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After thousands of sermons and pep talks and hundreds of millions of federal and state dollars spent, the verdict is in. Comprehensive studies have demonstrated that abstinence-only sex education does not work. Once again, the Europeans are far ahead of us in terms of much lower rates of teen STDs, teen pregnancies, and abortions.

The Failure of Abstinence-Only Sex Education

THE FAILURE OF ABSTINENCE-ONLY SEX EDUCATION

By Nick Gier, Professor Emeritus, University of Idaho (ngier@uidaho.edu)

With some American churches now hosting the Horrors of Hell rather than Halloween, one would assume that American teenagers would have more respect for sin and fewer instances of sexually transmitted diseases. But just as with President Bush’s tactics in the War on Terror, fear alone is not doing the job.

Using figures from 1995-2000, Advocates for Youth (www.advocatesforyouth.org) reports that the HIV rate for Americans 15-24 is five times that of German youth of the age. The U.S. teen syphilis rate is six times higher than the Dutch; the chlamydia rate is 20 times that of French teens; and our teen gonorrhea rate is a whopping 74 times higher than the Dutch.

European programs that provide uncensored sex education and promote condom use are the reasons for this success. Contrary to what one might expect, European youth have fewer sex partners than Americans do and begin sex slightly later than Americans. What is alarming, however, is that America has the largest percentage of girls who have sex by age 15.

Coming from the Land of Amour and Brigitte Bardot, the following French statistics are indeed a surprise. Nearly 49 percent of American women 18-19 said that they had two or more sexual partners in the past year, whereas only 13 percent of French women the same age did.

The U.S. also has the highest teen birth rate among 28 developed countries. According to a UNICEF study, less than 10 per 100,000 teenage girls in Korea, Japan, Switzerland, the Netherlands, and Sweden gave birth in 2001, whereas 52 American teens per 100,000 did.

Although the U.S. rate dropped to 42 by 2002, teen births in America’s Bible belt remained high: 65 in Mississippi; 64 in Texas; 60 in Arkansas; and 58 per 100,000 in Georgia and Louisiana.

One could say that these figures are biased because other countries must have higher abortion rates than the U.S. does. But this not true. In 2003 there were 21 abortions per 1,000 women in the U.S., while the Western European average was 12 per 1,000.

Other countries achieve these good results without any national abstinence programs. Not surprisingly, recent studies have shown that abstinence-only programs have not worked. In a 2004 study of 12,000 teens who had taken an abstinence pledge, an astounding 88 percent said that they had nevertheless gone on to have sexual intercourse before marriage.

A University of Oxford study by Kristen Underhill of 16,000 young Americans found no difference in the number of pregnancies, STDs, and sexual partners in those who pledged chastity and those who didn’t.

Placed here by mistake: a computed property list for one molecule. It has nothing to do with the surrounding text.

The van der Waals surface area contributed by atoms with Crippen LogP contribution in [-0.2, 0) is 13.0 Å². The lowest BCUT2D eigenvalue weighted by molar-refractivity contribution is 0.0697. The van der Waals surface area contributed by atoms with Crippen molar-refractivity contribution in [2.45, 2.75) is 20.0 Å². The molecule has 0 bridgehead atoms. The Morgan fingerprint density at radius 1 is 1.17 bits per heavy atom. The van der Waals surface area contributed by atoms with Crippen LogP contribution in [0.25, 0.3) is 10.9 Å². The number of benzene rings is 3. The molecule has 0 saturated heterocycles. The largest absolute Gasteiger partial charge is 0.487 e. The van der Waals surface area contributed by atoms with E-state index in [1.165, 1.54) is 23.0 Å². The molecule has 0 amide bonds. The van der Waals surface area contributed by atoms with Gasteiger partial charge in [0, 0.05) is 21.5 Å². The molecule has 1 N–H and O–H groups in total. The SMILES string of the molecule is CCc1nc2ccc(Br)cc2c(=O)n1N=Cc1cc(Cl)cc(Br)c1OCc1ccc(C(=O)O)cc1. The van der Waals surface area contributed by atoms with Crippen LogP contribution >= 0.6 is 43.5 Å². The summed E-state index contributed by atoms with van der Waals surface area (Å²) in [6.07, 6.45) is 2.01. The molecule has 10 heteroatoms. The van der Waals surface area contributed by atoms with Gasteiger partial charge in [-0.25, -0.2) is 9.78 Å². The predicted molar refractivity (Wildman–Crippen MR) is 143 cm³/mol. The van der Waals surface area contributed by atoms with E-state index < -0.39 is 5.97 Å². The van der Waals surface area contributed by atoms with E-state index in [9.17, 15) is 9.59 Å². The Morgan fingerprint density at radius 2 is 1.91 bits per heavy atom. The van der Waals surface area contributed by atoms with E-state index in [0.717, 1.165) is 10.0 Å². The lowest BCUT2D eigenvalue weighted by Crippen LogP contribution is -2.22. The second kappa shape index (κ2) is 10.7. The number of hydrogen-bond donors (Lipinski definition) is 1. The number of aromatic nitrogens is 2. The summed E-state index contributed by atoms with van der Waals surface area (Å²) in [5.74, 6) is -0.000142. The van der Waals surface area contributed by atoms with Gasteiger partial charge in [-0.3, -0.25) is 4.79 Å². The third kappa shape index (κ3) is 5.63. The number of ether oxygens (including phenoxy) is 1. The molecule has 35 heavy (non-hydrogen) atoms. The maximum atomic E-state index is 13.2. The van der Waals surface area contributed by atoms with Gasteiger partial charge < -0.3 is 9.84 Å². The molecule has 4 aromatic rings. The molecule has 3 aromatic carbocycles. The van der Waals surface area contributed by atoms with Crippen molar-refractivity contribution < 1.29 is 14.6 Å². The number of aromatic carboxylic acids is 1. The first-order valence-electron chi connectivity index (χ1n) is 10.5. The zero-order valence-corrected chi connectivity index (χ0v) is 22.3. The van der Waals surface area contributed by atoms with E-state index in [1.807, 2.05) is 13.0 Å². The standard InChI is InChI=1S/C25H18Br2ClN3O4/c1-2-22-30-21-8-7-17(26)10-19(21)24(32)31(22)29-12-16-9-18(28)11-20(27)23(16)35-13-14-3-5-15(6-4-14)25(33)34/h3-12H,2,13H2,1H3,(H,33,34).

Underhill’s follow-up study of “abstinence-plus” programs demonstrated many positive gains, particularly fewer pregnancies and more knowledge about AIDS. Significantly, this group had fewer instances of anal sex, which of course is, without a condom, the easiest means to transmit the HIV virus. Presumably, abstinence-only teachers thought it unseemly to mention this.

Evidently, many American teens have fudged on their vows of celibacy by using the Bill Clinton defense. A report released by the National Center for Health Statistics shows that over half of Americans 15-19 have engaged in oral sex. When virgin teens were asked this question, one in four answered in the affirmative.

Claire Brindis, a professor of pediatrics, suggests that today America’s youth view oral sex as “far less intimate than intercourse. It’s a different kind of relationship”(Washington Post 9-16-05).

Every year Congressional Democrats want to add more funds to Title X, the federal program for family planning. The specific legislation is entitled the Prevention First Act, and before 2006 the bill could not get out of committee. Perhaps that will change now, especially with the new studies demonstrating the failure of abstinence-only programs.

Fact-based, comprehensive sex education not only makes good socio-psychological sense, but it could also save money. Advocates for Youth has calculated that if American pregnancy, birth, and abortion rates were brought down to European levels, the U. S. would save at least $1 billion annually that would otherwise go to extra health costs and economic loss due to neglecting and misinforming America’s youth.

Nick Gier taught philosophy at the University of Idaho for 31 years. Listen to or read his columns at www.NickGier.com.

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2 comments

  1. Fine article, and glad to see it high on the Google results for “abstinence only failure” where I found it today.

    How about a little more punch in the final paragraph? Try this:

    Advocates for Youth has calculated that if American pregnancy, birth, and abortion rates were brought down to European levels, the U.S. would save $1 billion or more annually in health costs and other economic loss. The “pro-life” position is to put an end to the campaign of neglect and misinformation, and advocate for fact-based, comprehensive sex education.

  2. ok really mad that i missed this! wtf! I CANT EVEN FIND ANYTHING ON YOUTUBE! this is so unfair! is so dumb how they block this from canadians! honestly you will stil get your ratings..we’re still watching it! now im gonna hate watching it cuz i missed these episodes! ARGGGGGGG!!!!!!!!!!! :’(

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